John Slattery: A Boston Man Gone Mad
by PATRICK PACHECO
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That skeptical attitude toward success, says Slattery, was cultivated in a large middle-class household—two boys and four girls—led by his father, Jack, who was a leather merchant, and his mother, Joan, now a retired CPA. While the actor feels he acquired his "stubbornness" in part from his mother, he accrued a solid set of values, including a strong work ethic, from his father. "We had to do chores and take jobs—I was caddying by the time I was 10 and later worked in a gas station—but my father never really pushed us at anything, never stressed over it," Slattery says. What the family did stress over was the fate of their beloved sports teams, especially the Red Sox, whose fate they assiduously followed. His mother's cousin was married to Jack Rogers, the Red Sox's traveling secretary at the time, and the family enjoyed many perks at Fenway Park.
"We'd take the Rattler [the trolley] into town for almost every home game," Slattery says, adding that for sheer drama nothing beats observing world-class athletes in competition. "It's so heightened, so intense," he says. "It's do-or-die time, and sometimes you end up on the short end of the stick." There was far less at stake in the neighborhood games that were a staple of Slattery's youth and which inspired momentary dreams of baseball glory. "The older I got the more apparent it became that it wasn't going to happen," he says. "I was never a star, but I could play well enough to have fun at most anything."
Slattery attended all-boys St. Sebastian's School in Newton, his father's alma mater. Armed with a healthy skepticism toward authority, he and his buddies enjoyed wreaking havoc at the school. "We turned it into a zoo," he says. It was during his cut-up days at St. Sebastian's that Slattery discovered the appeal of acting. At night he would channel surf and stop at scenes that hooked his imagination, like those from I, Claudius, the BBC TV miniseries starring Derek Jacobi about the machinations of lust and power in ancient Rome. "The production values were cheap, but the acting was so good that I would be riveted for hours," he says.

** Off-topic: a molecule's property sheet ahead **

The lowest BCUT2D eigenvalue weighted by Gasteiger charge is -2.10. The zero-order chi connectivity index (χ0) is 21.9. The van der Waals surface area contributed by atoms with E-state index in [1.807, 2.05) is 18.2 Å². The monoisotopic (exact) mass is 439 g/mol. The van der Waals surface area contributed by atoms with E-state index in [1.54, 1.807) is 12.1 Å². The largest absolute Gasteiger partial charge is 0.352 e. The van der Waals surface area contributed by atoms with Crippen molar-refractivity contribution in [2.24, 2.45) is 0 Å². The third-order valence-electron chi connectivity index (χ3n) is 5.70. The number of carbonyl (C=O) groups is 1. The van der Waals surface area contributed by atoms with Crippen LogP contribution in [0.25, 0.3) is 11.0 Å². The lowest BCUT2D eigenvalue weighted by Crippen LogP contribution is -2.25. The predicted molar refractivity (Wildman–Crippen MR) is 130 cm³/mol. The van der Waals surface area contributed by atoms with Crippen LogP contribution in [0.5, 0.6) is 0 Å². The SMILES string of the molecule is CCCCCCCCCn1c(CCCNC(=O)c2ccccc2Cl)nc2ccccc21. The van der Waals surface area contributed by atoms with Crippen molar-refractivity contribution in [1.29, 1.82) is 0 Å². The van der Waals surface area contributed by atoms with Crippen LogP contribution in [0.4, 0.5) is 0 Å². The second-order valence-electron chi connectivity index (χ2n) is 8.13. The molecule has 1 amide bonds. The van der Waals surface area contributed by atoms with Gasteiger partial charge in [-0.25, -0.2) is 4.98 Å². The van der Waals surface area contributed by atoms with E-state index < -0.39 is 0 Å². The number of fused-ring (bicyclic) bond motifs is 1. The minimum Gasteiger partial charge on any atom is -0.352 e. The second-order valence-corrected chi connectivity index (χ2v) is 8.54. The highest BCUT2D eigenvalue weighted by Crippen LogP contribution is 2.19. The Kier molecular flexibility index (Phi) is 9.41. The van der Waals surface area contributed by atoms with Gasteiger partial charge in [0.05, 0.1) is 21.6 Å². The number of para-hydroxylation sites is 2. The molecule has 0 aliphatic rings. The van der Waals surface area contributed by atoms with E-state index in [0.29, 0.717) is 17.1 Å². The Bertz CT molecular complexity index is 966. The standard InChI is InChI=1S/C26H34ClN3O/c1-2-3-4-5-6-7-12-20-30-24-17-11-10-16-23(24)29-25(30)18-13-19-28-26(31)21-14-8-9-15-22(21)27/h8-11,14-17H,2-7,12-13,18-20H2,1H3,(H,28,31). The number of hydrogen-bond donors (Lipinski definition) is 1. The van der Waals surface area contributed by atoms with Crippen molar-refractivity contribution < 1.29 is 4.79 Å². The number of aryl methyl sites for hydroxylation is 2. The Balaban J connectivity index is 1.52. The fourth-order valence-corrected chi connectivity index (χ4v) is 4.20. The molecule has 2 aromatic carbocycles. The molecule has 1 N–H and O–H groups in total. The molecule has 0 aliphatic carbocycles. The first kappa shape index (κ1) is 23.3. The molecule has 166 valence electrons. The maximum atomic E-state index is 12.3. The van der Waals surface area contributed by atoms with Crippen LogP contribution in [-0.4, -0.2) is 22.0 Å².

It dawned on Slattery that he might take a flyer on an acting career, and after graduating with a fine arts degree from The Catholic University of America in 1984, he headed to New York. "My father said, ‘Give it a couple of years,' but I never put a time limit on it," he says. "I had no plan B." His ascent was incremental, marked by the insecurity of where the next job would come from but also buoyed by growing critical acclaim in such plays as Terrence McNally's The Lisbon Traviata and Richard Greenberg's The Extra Man, Night and Her Stars, and Three Days of Rain. It was in the latter 1997 production, opposite Patricia Clarkson and Bradley Whitford, that Slattery earned the best reviews of his career, as "a taciturn architect" whom he played with a quiet, deeply wounded intensity.
Featured Broadway roles were also in the mix, including Neil Simon's Laughter on the 23rd Floor and a 2000 revival of Harold Pinter's Betrayal opposite Juliette Binoche and Liev Schreiber. With a slew of good notices and numerous offers for featured parts in film and TV, Slattery seemed to be on a career arc that commanded critical acclaim and respect—but not much money or fame. Then, in 2006, Rabbit Hole changed his life. Matthew Weiner, Mad Men's creator and executive producer, saw him in the play. Shortly after catching the performance, Weiner called Slattery to audition. What appealed to the producers was how he managed to bring a wry and baffled masculinity to the Sterling role that makes the character sympathetic, despite his overt selfishness and sexism. "I like Roger," says Slattery of his Mad Men alter ego. "He may say and do things that I find abhorrent, but I understand him. We are all trapped, to some extent, by our choices and the consequences of those choices."
photography by RAINER HOSCH; Styling by Cannon for Judy Casey; Grooming by Joanna Pensinger for Exclusive Artists Management
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